|Venue: Pontevedra, Spain Date: 23-24 September|
|Coverage: Watch the men’s race on Saturday from 16:00 BST on BBC iPlayer & the BBC Sport website and the women’s race on Sunday from 15:15 BST on Red Button, BBC iPlayer & the BBC Sport website.|
Olympic qualification, a first world title, and Taylor Swift tour tickets.
That is British triathlete Beth Potter’s wishlist as she finalises her preparations for Sunday’s World Triathlon Championship Series Finals in Spain.
Victory in Pontevedra will mean Potter is crowned world champion, while a podium finish would secure her a place at next year’s Olympics.
Nine competitors have a mathematical chance of taking the title, but Potter is one of only two – along with France’s Cassandre Beaugrand – to have the destiny of the title in their hands.
The 31-year-old Scot, who took up triathlon in 2017, has won in Abu Dhabi, Montreal and Paris.
“It was never really on my radar to be in this position, so I’m trying not to think of the outcome,” she told BBC Sport.
“I think there’s a really good chance but I’m also racing some very good athletes.”
As a self-confessed “creature of habit”, Potter’s pre-race ritual never changes.
“I’ve been working closely with a psychologist and finding coping mechanisms around racing anxiety which has really helped this year,” she said.
“I tend to eat the same foods, do my hair the same way [in braids] and listen to the same music. It’s quite boring to be honest.
“I just keep it as simple as possible. It’s usually the same sort of theme of music – a pop hit playlist as it’s upbeat, or it’s Taylor Swift.”
Swift is in the middle of the first $1bn stadium tour in history and broke the record for the most concert tickets sold by an artist in a single day – 2.4 million.
And Potter was one of the countless people who missed out.
“I’m so gutted!” she said. “I might ask my manager nicely to see if she can sort me out.”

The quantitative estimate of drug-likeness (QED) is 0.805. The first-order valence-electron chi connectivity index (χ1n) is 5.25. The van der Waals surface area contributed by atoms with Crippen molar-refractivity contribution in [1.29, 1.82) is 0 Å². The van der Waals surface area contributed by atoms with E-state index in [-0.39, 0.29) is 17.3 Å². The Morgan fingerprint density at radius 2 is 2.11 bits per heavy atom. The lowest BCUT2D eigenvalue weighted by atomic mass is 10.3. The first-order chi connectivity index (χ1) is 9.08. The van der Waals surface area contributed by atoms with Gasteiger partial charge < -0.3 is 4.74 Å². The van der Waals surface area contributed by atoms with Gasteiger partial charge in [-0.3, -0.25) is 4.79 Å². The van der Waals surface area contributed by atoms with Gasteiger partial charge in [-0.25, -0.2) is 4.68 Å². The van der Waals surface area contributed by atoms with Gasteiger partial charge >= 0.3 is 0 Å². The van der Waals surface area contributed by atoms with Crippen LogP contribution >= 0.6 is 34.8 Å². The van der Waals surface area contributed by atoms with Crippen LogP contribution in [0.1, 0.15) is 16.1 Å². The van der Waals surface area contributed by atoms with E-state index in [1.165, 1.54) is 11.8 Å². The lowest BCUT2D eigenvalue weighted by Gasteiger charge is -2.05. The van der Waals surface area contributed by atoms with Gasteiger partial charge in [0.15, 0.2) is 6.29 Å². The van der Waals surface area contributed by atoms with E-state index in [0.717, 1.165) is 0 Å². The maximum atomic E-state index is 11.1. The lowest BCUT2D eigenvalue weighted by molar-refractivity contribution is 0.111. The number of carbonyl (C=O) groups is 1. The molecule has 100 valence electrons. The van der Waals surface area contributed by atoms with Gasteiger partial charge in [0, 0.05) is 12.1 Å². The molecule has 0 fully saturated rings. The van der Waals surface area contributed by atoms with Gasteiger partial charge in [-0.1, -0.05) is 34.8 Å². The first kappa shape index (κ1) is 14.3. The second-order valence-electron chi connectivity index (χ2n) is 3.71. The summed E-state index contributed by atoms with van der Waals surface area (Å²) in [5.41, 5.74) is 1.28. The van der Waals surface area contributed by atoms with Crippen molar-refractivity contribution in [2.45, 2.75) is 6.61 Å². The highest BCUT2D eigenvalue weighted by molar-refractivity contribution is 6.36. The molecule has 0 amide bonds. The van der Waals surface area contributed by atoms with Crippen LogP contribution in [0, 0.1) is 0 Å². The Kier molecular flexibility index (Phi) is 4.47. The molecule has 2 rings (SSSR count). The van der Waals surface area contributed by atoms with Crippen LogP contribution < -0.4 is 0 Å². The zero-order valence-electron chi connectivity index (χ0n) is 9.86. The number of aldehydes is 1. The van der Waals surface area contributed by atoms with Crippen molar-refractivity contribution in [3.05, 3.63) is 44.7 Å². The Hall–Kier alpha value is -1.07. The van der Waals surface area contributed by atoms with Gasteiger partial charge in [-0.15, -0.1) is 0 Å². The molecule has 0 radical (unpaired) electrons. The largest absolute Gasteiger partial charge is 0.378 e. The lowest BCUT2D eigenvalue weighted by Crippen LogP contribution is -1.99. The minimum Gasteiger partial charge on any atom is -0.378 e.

Brownlees ‘motivating and inspiring’
Before taking up triathlon six years ago, Potter was a full-time physics teacher who did long-distance running out of term time.
In the summer of 2016, she represented Team GB at the Rio Olympics in the 10,000m, finishing 34th.
She then transitioned to triathlon and moved to Leeds to train alongside Jonny and Alistair Brownlee, who have five Olympic medals between them.
The delayed Tokyo 2021 Games came “too soon” for her, with Georgia Taylor-Brown, Jess Learmonth and Vicky Holland taking Britain’s three women’s places.
But Potter has not had to look far for inspiration.
“It’s really motivating and inspiring to see how they train,” she said of the Brownlees.
“I remember being in Leeds and thinking ‘how do they do so much training’, but now I’m doing it!”
In August, Potter won her first Olympic-distance race at the Paris 2024 triathlon test event, out-sprinting home favourite Beaugrand.
“Alistair said to me in November last year that I need to go to that race and win,” Potter said.
“He said you need to treat it like the Olympics and you need to win. I thought ‘wow that’s a big ask.'”
But it was while standing on the top podium in Paris that she realised her dream of winning a medal at an Olympics was becoming more of a reality.
“It’s always been in the back of my head, it’s what I’ve always wanted to do,” she said. “But that was the first time I thought it could really happen.”
Yee looking to go one better
Potter is not the only Briton in the running for the world title this weekend, with Alex Yee leading the men’s standings going into the final race.
England’s Yee, 25, is expected to battle it out with familiar foe Hayden Wilde – with both men knowing victory would mean they win the title.
Yee will be looking to go one better than the silver medal he won in last year’s series behind France’s Leo Bergere.